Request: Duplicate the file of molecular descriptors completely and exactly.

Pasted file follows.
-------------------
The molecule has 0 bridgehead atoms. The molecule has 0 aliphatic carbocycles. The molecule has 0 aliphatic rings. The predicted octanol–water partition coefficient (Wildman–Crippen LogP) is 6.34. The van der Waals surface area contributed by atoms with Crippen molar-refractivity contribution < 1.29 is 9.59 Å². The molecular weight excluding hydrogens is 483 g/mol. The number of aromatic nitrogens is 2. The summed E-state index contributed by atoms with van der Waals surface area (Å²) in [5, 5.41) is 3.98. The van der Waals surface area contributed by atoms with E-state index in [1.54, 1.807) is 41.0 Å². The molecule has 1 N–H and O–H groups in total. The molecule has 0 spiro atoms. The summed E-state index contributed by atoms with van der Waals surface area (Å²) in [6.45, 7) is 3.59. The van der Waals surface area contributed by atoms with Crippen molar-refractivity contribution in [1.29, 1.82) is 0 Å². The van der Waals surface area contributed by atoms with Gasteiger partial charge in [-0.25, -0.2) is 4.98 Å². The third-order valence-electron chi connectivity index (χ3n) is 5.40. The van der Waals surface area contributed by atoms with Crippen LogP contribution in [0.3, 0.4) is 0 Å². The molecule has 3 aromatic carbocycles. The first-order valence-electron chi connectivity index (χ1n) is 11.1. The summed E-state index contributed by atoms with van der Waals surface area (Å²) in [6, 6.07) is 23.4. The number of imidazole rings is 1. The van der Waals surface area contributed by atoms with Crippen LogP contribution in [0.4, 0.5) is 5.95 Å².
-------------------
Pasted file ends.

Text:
The molecule has 0 bridgehead atoms. The molecule has 0 aliphatic carbocycles. The molecule has 0 aliphatic rings. The predicted octanol–water partition coefficient (Wildman–Crippen LogP) is 6.34. The van der Waals surface area contributed by atoms with Crippen molar-refractivity contribution < 1.29 is 9.59 Å². The molecular weight excluding hydrogens is 483 g/mol. The number of aromatic nitrogens is 2. The summed E-state index contributed by atoms with van der Waals surface area (Å²) in [5, 5.41) is 3.98. The van der Waals surface area contributed by atoms with E-state index in [1.54, 1.807) is 41.0 Å². The molecule has 1 N–H and O–H groups in total. The molecule has 0 spiro atoms. The summed E-state index contributed by atoms with van der Waals surface area (Å²) in [6.45, 7) is 3.59. The van der Waals surface area contributed by atoms with Crippen molar-refractivity contribution in [1.29, 1.82) is 0 Å². The van der Waals surface area contributed by atoms with Gasteiger partial charge in [-0.25, -0.2) is 4.98 Å². The third-order valence-electron chi connectivity index (χ3n) is 5.40. The van der Waals surface area contributed by atoms with Crippen LogP contribution in [0.3, 0.4) is 0 Å². The molecule has 3 aromatic carbocycles. The first-order valence-electron chi connectivity index (χ1n) is 11.1. The summed E-state index contributed by atoms with van der Waals surface area (Å²) in [6, 6.07) is 23.4. The number of imidazole rings is 1. The van der Waals surface area contributed by atoms with Crippen LogP contribution in [0.4, 0.5) is 5.95 Å².